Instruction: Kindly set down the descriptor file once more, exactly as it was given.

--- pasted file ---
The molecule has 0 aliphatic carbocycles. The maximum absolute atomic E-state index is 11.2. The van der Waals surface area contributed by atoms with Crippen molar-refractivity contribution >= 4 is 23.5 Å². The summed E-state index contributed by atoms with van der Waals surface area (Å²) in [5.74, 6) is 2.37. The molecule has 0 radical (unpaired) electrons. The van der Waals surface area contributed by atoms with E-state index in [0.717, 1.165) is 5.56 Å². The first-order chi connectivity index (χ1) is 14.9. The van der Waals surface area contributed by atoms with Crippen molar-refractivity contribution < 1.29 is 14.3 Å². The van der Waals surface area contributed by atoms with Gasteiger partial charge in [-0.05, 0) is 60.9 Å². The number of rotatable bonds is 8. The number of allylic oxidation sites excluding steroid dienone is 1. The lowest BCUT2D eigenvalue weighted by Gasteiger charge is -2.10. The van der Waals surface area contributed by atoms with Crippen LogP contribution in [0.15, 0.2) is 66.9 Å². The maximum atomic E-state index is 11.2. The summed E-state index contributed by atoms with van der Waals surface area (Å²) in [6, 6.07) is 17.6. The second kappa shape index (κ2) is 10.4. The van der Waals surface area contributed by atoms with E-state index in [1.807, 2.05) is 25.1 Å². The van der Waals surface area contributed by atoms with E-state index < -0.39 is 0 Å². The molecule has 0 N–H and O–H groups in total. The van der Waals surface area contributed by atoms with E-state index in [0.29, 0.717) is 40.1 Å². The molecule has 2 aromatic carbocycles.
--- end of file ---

The molecule has 0 aliphatic carbocycles. The maximum absolute atomic E-state index is 11.2. The van der Waals surface area contributed by atoms with Crippen molar-refractivity contribution >= 4 is 23.5 Å². The summed E-state index contributed by atoms with van der Waals surface area (Å²) in [5.74, 6) is 2.37. The molecule has 0 radical (unpaired) electrons. The van der Waals surface area contributed by atoms with E-state index in [0.717, 1.165) is 5.56 Å². The first-order chi connectivity index (χ1) is 14.9. The van der Waals surface area contributed by atoms with Crippen molar-refractivity contribution < 1.29 is 14.3 Å². The van der Waals surface area contributed by atoms with Gasteiger partial charge in [-0.05, 0) is 60.9 Å². The number of rotatable bonds is 8. The number of allylic oxidation sites excluding steroid dienone is 1. The lowest BCUT2D eigenvalue weighted by Gasteiger charge is -2.10. The van der Waals surface area contributed by atoms with Crippen LogP contribution in [0.15, 0.2) is 66.9 Å². The maximum atomic E-state index is 11.2. The summed E-state index contributed by atoms with van der Waals surface area (Å²) in [6, 6.07) is 17.6. The second kappa shape index (κ2) is 10.4. The van der Waals surface area contributed by atoms with E-state index in [1.807, 2.05) is 25.1 Å². The van der Waals surface area contributed by atoms with E-state index < -0.39 is 0 Å². The molecule has 0 N–H and O–H groups in total. The van der Waals surface area contributed by atoms with E-state index in [0.29, 0.717) is 40.1 Å². The molecule has 2 aromatic carbocycles.